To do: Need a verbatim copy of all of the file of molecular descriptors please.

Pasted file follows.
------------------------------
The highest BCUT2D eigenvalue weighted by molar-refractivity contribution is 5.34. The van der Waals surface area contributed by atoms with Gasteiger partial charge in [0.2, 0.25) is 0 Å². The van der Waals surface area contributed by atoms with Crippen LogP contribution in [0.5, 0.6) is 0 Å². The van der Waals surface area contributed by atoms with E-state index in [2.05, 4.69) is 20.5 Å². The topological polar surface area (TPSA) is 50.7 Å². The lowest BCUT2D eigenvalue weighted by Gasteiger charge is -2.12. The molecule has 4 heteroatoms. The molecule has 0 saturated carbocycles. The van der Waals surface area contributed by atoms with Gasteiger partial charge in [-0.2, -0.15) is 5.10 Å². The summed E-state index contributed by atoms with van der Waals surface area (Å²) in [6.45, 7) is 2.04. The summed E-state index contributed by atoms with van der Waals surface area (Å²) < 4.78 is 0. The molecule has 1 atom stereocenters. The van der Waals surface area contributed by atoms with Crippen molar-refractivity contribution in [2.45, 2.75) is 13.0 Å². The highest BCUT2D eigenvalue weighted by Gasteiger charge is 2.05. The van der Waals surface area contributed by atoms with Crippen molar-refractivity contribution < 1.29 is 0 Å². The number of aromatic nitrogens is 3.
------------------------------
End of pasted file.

The highest BCUT2D eigenvalue weighted by molar-refractivity contribution is 5.34. The van der Waals surface area contributed by atoms with Gasteiger partial charge in [0.2, 0.25) is 0 Å². The van der Waals surface area contributed by atoms with Crippen LogP contribution in [0.5, 0.6) is 0 Å². The van der Waals surface area contributed by atoms with E-state index in [2.05, 4.69) is 20.5 Å². The topological polar surface area (TPSA) is 50.7 Å². The lowest BCUT2D eigenvalue weighted by Gasteiger charge is -2.12. The molecule has 4 heteroatoms. The molecule has 0 saturated carbocycles. The van der Waals surface area contributed by atoms with Gasteiger partial charge in [-0.2, -0.15) is 5.10 Å². The summed E-state index contributed by atoms with van der Waals surface area (Å²) in [6.45, 7) is 2.04. The summed E-state index contributed by atoms with van der Waals surface area (Å²) < 4.78 is 0. The molecule has 1 atom stereocenters. The van der Waals surface area contributed by atoms with Crippen molar-refractivity contribution in [2.45, 2.75) is 13.0 Å². The highest BCUT2D eigenvalue weighted by Gasteiger charge is 2.05. The van der Waals surface area contributed by atoms with Crippen molar-refractivity contribution < 1.29 is 0 Å². The number of aromatic nitrogens is 3.